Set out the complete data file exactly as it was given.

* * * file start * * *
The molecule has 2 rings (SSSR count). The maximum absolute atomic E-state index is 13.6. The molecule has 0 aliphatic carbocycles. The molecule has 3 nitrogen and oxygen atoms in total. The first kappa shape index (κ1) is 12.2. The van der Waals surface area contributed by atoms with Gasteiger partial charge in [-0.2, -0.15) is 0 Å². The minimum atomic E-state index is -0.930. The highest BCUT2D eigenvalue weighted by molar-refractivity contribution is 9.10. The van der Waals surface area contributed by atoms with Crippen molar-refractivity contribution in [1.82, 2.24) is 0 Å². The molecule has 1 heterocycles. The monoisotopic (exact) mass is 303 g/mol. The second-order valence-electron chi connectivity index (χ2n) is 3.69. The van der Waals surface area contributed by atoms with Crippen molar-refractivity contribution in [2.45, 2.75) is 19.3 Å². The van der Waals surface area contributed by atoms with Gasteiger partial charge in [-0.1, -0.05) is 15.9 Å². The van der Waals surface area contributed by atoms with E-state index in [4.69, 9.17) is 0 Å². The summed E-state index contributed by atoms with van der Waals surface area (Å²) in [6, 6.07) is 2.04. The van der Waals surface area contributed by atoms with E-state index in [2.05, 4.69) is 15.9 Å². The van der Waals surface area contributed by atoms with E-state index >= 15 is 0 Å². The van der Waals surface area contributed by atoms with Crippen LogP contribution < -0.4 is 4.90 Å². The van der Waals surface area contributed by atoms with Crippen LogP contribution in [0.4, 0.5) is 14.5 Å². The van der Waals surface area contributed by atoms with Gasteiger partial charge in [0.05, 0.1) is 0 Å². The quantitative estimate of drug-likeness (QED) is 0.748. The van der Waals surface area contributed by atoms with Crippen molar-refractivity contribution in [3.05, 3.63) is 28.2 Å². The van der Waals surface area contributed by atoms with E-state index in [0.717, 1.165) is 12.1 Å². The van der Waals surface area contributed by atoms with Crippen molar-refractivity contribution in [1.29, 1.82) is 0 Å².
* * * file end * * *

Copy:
The molecule has 2 rings (SSSR count). The maximum absolute atomic E-state index is 13.6. The molecule has 0 aliphatic carbocycles. The molecule has 3 nitrogen and oxygen atoms in total. The first kappa shape index (κ1) is 12.2. The van der Waals surface area contributed by atoms with Gasteiger partial charge in [-0.2, -0.15) is 0 Å². The minimum atomic E-state index is -0.930. The highest BCUT2D eigenvalue weighted by molar-refractivity contribution is 9.10. The van der Waals surface area contributed by atoms with Crippen molar-refractivity contribution in [1.82, 2.24) is 0 Å². The molecule has 1 heterocycles. The monoisotopic (exact) mass is 303 g/mol. The second-order valence-electron chi connectivity index (χ2n) is 3.69. The van der Waals surface area contributed by atoms with Crippen molar-refractivity contribution in [2.45, 2.75) is 19.3 Å². The van der Waals surface area contributed by atoms with Gasteiger partial charge in [-0.1, -0.05) is 15.9 Å². The van der Waals surface area contributed by atoms with E-state index in [4.69, 9.17) is 0 Å². The summed E-state index contributed by atoms with van der Waals surface area (Å²) in [6, 6.07) is 2.04. The van der Waals surface area contributed by atoms with E-state index in [2.05, 4.69) is 15.9 Å². The van der Waals surface area contributed by atoms with E-state index >= 15 is 0 Å². The van der Waals surface area contributed by atoms with Crippen LogP contribution < -0.4 is 4.90 Å². The van der Waals surface area contributed by atoms with Crippen LogP contribution in [0.4, 0.5) is 14.5 Å². The van der Waals surface area contributed by atoms with Gasteiger partial charge in [0.05, 0.1) is 0 Å². The quantitative estimate of drug-likeness (QED) is 0.748. The van der Waals surface area contributed by atoms with Crippen molar-refractivity contribution in [3.05, 3.63) is 28.2 Å². The van der Waals surface area contributed by atoms with E-state index in [0.717, 1.165) is 12.1 Å². The van der Waals surface area contributed by atoms with Crippen molar-refractivity contribution in [1.29, 1.82) is 0 Å².